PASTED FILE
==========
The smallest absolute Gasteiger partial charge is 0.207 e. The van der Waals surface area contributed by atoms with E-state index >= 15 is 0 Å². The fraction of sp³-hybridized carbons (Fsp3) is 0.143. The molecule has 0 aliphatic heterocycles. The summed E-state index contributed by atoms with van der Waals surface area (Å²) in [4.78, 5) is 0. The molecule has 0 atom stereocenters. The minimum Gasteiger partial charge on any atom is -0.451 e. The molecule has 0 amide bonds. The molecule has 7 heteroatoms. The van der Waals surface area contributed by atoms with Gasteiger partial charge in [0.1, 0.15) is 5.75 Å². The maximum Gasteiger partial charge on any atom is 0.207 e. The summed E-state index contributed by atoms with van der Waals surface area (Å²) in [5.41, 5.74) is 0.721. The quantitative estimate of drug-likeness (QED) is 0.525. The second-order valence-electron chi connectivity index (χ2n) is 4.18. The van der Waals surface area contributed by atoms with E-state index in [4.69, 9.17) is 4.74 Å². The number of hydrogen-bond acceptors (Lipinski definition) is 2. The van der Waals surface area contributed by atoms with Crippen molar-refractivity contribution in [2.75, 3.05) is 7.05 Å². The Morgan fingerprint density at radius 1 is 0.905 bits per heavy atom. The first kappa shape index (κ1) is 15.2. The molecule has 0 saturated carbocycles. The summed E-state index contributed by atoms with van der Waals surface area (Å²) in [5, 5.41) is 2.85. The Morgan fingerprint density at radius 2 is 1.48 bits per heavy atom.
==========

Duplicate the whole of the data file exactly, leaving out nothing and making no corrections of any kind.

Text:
The smallest absolute Gasteiger partial charge is 0.207 e. The van der Waals surface area contributed by atoms with E-state index >= 15 is 0 Å². The fraction of sp³-hybridized carbons (Fsp3) is 0.143. The molecule has 0 aliphatic heterocycles. The summed E-state index contributed by atoms with van der Waals surface area (Å²) in [4.78, 5) is 0. The molecule has 0 atom stereocenters. The minimum Gasteiger partial charge on any atom is -0.451 e. The molecule has 0 amide bonds. The molecule has 7 heteroatoms. The van der Waals surface area contributed by atoms with Gasteiger partial charge in [0.1, 0.15) is 5.75 Å². The maximum Gasteiger partial charge on any atom is 0.207 e. The summed E-state index contributed by atoms with van der Waals surface area (Å²) in [5.41, 5.74) is 0.721. The quantitative estimate of drug-likeness (QED) is 0.525. The second-order valence-electron chi connectivity index (χ2n) is 4.18. The van der Waals surface area contributed by atoms with E-state index in [4.69, 9.17) is 4.74 Å². The number of hydrogen-bond acceptors (Lipinski definition) is 2. The van der Waals surface area contributed by atoms with Crippen molar-refractivity contribution in [2.75, 3.05) is 7.05 Å². The Morgan fingerprint density at radius 1 is 0.905 bits per heavy atom. The first kappa shape index (κ1) is 15.2. The molecule has 0 saturated carbocycles. The summed E-state index contributed by atoms with van der Waals surface area (Å²) in [5, 5.41) is 2.85. The Morgan fingerprint density at radius 2 is 1.48 bits per heavy atom.